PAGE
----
Sunday, 6 March 2011

Commission: Steampunk Magistrate

The steampunk magistrate consists of a real silk surcoat (or chao pao, 朝袍, literally "dynasty robe") and a hand-embroidered rank badge (also known as a "mandarin square"). The surcoat is fully lined, edged in a slightly lighter shade of green and has engraved jade buttons and side pockets hidden in the seams. The mandarin necklace Jha has made herself.  

The outfit was designed for Jha's steampunk persona, a Qing Dynasty colonial magistrate hot on the heels of opium smugglers. She was hoping to introduce education about the Opium Wars to steampunk events and was planning her character around it.

More photos and discussion of the steampunk magistrate outfit under the cut.

In the original sketch, the lady on the left is wearing a chaofu (or pufu), the blue/purple-black gown that was introduced as a sort of uniform for all mandarins in 1759. It's made in silk satin traditionally. It's unlined for summer, lined in cotton for autumn and spring, lined in fur (or just trimmed) during winter. We went for a dark green for the robe in the end as Jha's character is based in Malaya, which was Muslim by the time of the Qing Dynasty, and green is a very Islamic colour.

Pufu with larger sleeves also existed, mostly so that things like sleeve edition books and small dogs can be kept in them. It was tempting, but slimmer did mean more manoeuvrability and Jha had wanted a persona who would "move around a lot."

The lady on the right in the concept sketch is wearing a very loose interpretation of a qifu. Those are meant to be dragons (I know, not very convincing). There's quite a lot of symbolism layered into the garment, but the take away point is that before the pufu was introduced, the square would just be pinned onto this much busier robe. It'd be rather more expensive and the embroidered square gets a little lost in it.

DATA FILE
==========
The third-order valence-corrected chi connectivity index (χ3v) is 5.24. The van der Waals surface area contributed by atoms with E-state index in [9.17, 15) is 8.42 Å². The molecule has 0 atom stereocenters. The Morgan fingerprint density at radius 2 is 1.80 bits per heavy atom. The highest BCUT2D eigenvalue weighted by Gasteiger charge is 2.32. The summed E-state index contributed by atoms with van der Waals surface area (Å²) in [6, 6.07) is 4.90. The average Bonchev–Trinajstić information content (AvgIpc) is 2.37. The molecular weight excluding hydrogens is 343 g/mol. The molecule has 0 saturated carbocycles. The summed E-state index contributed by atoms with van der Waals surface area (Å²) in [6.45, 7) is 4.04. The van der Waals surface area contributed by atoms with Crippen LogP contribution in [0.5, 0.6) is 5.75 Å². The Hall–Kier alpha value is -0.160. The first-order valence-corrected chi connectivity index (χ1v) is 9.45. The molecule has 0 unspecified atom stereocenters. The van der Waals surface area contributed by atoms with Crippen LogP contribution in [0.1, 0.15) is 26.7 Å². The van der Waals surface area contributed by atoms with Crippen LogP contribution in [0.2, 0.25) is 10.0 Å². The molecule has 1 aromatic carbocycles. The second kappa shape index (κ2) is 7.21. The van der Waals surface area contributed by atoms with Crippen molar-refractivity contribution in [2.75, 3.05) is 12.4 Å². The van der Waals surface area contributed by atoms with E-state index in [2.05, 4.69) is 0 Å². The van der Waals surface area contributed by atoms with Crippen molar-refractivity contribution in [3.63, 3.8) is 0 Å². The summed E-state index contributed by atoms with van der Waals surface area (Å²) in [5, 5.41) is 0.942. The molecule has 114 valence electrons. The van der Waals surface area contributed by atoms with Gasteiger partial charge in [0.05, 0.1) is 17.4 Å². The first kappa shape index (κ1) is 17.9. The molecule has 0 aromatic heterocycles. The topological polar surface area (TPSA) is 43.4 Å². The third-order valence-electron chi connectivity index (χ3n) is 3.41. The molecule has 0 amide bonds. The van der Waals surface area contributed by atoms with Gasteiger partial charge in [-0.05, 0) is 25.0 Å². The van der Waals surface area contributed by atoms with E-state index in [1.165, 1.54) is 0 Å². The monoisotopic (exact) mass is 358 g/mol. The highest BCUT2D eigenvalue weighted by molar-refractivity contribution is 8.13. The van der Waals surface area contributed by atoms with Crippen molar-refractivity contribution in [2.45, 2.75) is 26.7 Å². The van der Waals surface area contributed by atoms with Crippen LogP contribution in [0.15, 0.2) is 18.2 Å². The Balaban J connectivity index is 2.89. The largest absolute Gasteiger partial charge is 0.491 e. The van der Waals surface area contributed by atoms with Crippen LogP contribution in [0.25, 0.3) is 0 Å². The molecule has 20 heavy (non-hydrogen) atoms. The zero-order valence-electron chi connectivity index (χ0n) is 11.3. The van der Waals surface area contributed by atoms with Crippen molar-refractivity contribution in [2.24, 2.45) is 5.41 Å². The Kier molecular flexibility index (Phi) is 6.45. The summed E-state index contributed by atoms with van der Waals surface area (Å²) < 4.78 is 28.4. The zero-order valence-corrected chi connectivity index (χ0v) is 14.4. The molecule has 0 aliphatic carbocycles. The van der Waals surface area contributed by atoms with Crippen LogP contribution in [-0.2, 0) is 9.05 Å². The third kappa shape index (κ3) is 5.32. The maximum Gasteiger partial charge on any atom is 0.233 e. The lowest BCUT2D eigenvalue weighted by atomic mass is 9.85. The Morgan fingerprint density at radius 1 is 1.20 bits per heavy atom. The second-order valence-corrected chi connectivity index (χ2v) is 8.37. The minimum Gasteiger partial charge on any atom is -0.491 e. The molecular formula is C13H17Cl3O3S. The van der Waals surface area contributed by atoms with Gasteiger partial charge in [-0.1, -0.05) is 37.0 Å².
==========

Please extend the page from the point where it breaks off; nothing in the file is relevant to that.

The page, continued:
The outfit as it is has been rather pared down from its historical ancestor. We have neither the piling collar (though the idea of one with a serrated, cog-edge does still appeal) or even the more elaborate underlayers of court robes (usually of brocade and satin, with heavily embroidered panels).

Most of the interesting symbolism is happening on the rank badge, in which we opted out of the traditional iconography of the various ranked animals and went for a complete metaphor. We had the idea that if we were in a China that idealised the mechanisms and the mechanical/logical workings of machines, we can extrapolate that the symbolism of animals may be replaced with cogs and gears of various sorts. Such that the mandarin, whilst wearing it, exemplifies the virtues of the machine and is part of the great machinery that is the Imperial Bureaucracy. This is to be mirror the "schematic diagram of the universe" of the qifu.*

The badge design is based off the bearings of the Han dynasty compass (the magistrates are the guides of the Empire) with interlocking cogs in the centre of it (done in cotton DMC thread).

To commission a similar outfit from the Mercenary, drop her an email.


* "The qifu is a schematic diagram of the universe... the lower border of diagonal bands and rounded billows represents water; at the four axes of the coat, the cardinal points, rise prism-shaped rocks symbolising the earth mountain. Above is the cloud-filled firmament against which dragons, the symbols of imperial authority, coil and twist. The symbolism is complete only when the coat is worn. The human body becomes the world axis; the neck opening, the gate of heaven or apex of the universe, separates the material world of the coat from the realm of the spiritual represented by the wearer's head" (Volmer

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